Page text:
By Harmony Button
I never used to snooze. It was the button on my 1990s Big Lots clock radio that I never fully understood: why wake up just to suffer in limbo, knowing more real sleep is not an option? Then, I met Jason, and suddenly I started wearing skirts, hitting snooze, and learning to cook artichokes. Jason is a handyman photographer who knows how to appreciate poetry: with a spoon, unwittingly. Sometimes, I catch him mouthing words just for the sound of them. Festoon, my breadbasket Rothschild! he rumbles from the belly, impatient at red lights. I had found my own dream of a common language. I found, at least, a basis for comparison.
Like most other addictions, snoozing leaves me disoriented and unsatisfied, and yet, I really do enjoy it. I can take a look through the spyhole in the door and tell the morning knocking to be patient while I find my slippers, fix my figurative coffee. The morning steps back, wall-eyed face blurring into sight, and shuffles foot to foot, a package of day in his hand. He rings again. Leave it on the doorstep, I shout from inside, but the muffled voice of morning says I have to sign for the delivery. I sigh and open the door, clutching bathrobe tight at the neck. It’s a new day, the morning says, handing over the package while I sign on the dotted line. Funny, I say, I thought it might be my new self.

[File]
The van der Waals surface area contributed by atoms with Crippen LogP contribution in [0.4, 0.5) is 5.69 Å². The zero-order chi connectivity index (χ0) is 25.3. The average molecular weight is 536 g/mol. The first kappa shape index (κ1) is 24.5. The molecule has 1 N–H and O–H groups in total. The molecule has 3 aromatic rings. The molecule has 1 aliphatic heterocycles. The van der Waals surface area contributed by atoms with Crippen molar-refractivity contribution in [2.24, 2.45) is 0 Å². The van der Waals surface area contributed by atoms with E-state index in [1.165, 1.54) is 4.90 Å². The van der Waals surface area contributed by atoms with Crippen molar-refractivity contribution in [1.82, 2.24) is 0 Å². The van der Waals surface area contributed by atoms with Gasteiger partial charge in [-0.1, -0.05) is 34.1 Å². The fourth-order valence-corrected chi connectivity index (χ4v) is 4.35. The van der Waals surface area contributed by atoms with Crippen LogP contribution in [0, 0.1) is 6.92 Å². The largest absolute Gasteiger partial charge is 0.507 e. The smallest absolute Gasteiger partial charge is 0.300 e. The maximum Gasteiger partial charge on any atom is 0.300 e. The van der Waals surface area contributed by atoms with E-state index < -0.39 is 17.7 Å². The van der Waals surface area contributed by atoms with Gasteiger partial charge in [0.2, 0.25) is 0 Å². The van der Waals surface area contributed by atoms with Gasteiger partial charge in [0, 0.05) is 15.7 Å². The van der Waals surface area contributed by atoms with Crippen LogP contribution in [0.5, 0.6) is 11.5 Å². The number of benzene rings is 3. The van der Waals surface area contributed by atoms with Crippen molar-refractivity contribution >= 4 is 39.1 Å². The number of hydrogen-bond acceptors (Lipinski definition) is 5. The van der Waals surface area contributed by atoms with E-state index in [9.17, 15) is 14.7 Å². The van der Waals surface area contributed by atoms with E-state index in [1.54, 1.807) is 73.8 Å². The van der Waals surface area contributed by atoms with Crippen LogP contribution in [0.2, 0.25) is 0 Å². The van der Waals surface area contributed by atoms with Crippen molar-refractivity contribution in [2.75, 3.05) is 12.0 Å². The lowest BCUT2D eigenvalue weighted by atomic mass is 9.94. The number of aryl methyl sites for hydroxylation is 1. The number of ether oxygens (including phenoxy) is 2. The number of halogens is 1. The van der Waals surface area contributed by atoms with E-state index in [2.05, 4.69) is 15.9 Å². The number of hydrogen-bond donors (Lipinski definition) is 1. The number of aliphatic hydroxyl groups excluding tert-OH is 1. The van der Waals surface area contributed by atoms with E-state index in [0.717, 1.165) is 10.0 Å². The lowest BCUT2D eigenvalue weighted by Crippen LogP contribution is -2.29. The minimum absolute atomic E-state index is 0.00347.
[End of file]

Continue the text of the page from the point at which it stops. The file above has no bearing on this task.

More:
By Harmony Button
Begin with a definition: we know where to go.
We become thoughtfully troubled that despite being called “The Dictionary,” there is not only one, but in fact, many, many different dictionaries. Like a child discovers that the authority of one parent does not always completely coincide with the authority of the other, so we find that The Dictionary offers a deceiving sense of unity.
We compare our parents. Merriam’s spine is cracked and tired, and her pages drag. We find the uncles online — Oxford & Cambridge — but they aren’t as popular as good ol’ daddy D-dot-com.
I introduce a source the students soon name “Ed” because the O is silent, like in Oedipus!
No, says another, his name is Owen. Maybe there’s another Owen in his class, so he just goes by Owie D.
I am secretly delighted. I make a note to self: in my free time, I should create a fake profile on some social media network under the name of Owie D, and only post smart and snarky etymological comments.
In my free time, I should drink less coffee, take more trail runs, sleep at least eight hours every night. In my free time, I should read books and write poems and make my own veggie soup bouillon. This is the myth of adulthood: there’s such a thing as time you get for free. There is always a price, always a something you are not doing, instead.